Fresh Patient Confidentiality Care.Data Concerns Arise

Jan 14, 2015

NHS England’s director for patients and information Tim Kelsey has claimed the controversial scheme will close “dangerous” gaps in patient care, but many disagree.

Speaking at WANdisco’s Big Data Breakfast event at City Hall, Kelsey told delegates the data-sharing programme will be “starting again” and provide a proper route for harvesting big data and analytics.

He claims that will allow the NHS to vastly improve patient care this year and beyond.

However, a research fellow at the Oxford Internet Institute at Oxford University has claimed that the scheme will not necessarily allow individuals to retain anonymity.

“Because there are so many individual points of data, it would be very easy to uniquely identify an individual from the sheer volume of data,” Joss Wright told Sky News.

“The Hollywood nightmare scenario is the hacker who gets the whole database and can use this to blackmail people.

“Also there are corporations who want to access the data, in order to perform long term studies. Sometimes that can be a good thing – pharmaceutical companies conducting studies on drugs.

“But also things like credit rating agencies or health insurers who can use it to identify you individually and determine that you have a higher likelihood of certain conditions, so your premiums should be higher,” claimed Wright.

Concerns about patient safety, anonymity and lack of public education led to the programme being indefinitely suspended, but NHS England is making it clear it will be going ahead with the project.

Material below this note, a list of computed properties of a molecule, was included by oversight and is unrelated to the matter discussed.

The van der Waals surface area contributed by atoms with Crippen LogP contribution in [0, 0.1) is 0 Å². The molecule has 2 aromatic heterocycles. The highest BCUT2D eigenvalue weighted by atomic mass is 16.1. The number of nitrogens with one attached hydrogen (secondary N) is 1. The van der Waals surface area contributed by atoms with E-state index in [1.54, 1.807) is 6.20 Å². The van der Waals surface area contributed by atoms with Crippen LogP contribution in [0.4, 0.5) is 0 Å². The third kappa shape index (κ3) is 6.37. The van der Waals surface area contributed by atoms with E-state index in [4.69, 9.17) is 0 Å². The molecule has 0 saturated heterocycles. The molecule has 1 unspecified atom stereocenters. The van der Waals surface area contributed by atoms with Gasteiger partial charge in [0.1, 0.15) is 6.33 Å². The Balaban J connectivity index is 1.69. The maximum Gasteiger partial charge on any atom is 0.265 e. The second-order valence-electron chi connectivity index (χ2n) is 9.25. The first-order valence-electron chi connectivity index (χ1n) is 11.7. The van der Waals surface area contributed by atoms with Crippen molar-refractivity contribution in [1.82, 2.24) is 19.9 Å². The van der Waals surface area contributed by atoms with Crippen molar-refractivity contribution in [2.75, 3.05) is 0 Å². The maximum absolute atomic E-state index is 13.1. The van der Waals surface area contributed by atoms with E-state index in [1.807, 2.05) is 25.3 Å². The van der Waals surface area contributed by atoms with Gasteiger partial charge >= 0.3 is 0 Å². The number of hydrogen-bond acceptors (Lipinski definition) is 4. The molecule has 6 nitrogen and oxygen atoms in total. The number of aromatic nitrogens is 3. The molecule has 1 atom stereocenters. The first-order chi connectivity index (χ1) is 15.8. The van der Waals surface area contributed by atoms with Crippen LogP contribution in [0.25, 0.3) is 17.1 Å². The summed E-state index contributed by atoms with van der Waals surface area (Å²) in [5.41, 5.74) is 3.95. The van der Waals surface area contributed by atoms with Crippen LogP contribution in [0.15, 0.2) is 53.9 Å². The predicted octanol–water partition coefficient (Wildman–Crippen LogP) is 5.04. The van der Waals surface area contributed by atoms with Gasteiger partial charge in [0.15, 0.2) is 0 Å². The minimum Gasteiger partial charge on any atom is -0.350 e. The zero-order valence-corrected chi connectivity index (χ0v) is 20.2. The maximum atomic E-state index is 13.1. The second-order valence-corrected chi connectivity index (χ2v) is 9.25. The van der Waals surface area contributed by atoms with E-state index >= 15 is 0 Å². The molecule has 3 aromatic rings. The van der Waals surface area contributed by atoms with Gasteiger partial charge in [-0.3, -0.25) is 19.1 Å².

“Care.Data Must Happen”

Despite this, Kelsey continues to explain the potential benefits of the programme and it seems the project is beginning to move forward again.

“ is starting again now, there are some pathfinders which are beginning to work on extracting data, linking GP data and hospital data in new ways which mean we can analyse the pathway of care that patients travel on,” the director claimed.

“It’s just an amazing thing – and I am sure most people don’t realise – that the NHS isn’t capable, currently, of telling you how many patients are treated for chemotherapy for example.

“There are gaps so big, so dangerous, that they just have that they just have to be filled from a moral, as well as political stance,” he added.

Still Much To Do

Although Kelsey feels positivity towards the future of, the first annual report from the Independent Information Governance Oversight Panel revealed there is still much work to be done.

The committee claims that NHS England “must try harder” after revealing it was aware a distributed information leaflet was unfit for purpose.


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